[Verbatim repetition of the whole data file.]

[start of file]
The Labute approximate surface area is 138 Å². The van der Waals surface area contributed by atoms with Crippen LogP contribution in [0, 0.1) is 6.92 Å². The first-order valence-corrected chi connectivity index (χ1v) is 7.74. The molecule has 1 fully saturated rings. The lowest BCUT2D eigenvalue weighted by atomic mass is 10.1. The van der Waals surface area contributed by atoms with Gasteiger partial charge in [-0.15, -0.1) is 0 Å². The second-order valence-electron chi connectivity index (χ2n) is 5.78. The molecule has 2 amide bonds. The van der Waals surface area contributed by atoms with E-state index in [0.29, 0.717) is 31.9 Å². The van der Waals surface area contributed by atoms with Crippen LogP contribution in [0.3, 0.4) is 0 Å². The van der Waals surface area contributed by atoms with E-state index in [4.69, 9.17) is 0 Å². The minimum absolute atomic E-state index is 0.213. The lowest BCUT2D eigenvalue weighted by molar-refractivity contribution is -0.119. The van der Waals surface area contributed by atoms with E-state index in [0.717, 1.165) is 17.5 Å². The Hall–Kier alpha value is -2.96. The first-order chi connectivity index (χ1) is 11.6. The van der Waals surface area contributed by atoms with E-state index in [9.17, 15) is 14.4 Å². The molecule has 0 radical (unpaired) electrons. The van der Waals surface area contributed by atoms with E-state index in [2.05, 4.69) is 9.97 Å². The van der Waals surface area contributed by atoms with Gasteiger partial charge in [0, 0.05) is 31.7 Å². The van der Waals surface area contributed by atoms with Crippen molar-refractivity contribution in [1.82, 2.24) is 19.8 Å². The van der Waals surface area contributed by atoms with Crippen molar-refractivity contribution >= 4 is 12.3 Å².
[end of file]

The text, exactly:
The Labute approximate surface area is 138 Å². The van der Waals surface area contributed by atoms with Crippen LogP contribution in [0, 0.1) is 6.92 Å². The first-order valence-corrected chi connectivity index (χ1v) is 7.74. The molecule has 1 fully saturated rings. The lowest BCUT2D eigenvalue weighted by atomic mass is 10.1. The van der Waals surface area contributed by atoms with Gasteiger partial charge in [-0.15, -0.1) is 0 Å². The second-order valence-electron chi connectivity index (χ2n) is 5.78. The molecule has 2 amide bonds. The van der Waals surface area contributed by atoms with E-state index in [0.29, 0.717) is 31.9 Å². The van der Waals surface area contributed by atoms with Crippen LogP contribution in [0.3, 0.4) is 0 Å². The van der Waals surface area contributed by atoms with E-state index in [4.69, 9.17) is 0 Å². The minimum absolute atomic E-state index is 0.213. The lowest BCUT2D eigenvalue weighted by molar-refractivity contribution is -0.119. The van der Waals surface area contributed by atoms with E-state index in [0.717, 1.165) is 17.5 Å². The Hall–Kier alpha value is -2.96. The first-order chi connectivity index (χ1) is 11.6. The van der Waals surface area contributed by atoms with E-state index in [9.17, 15) is 14.4 Å². The molecule has 0 radical (unpaired) electrons. The van der Waals surface area contributed by atoms with E-state index in [2.05, 4.69) is 9.97 Å². The van der Waals surface area contributed by atoms with Gasteiger partial charge in [0, 0.05) is 31.7 Å². The van der Waals surface area contributed by atoms with Crippen molar-refractivity contribution in [1.82, 2.24) is 19.8 Å². The van der Waals surface area contributed by atoms with Crippen molar-refractivity contribution >= 4 is 12.3 Å².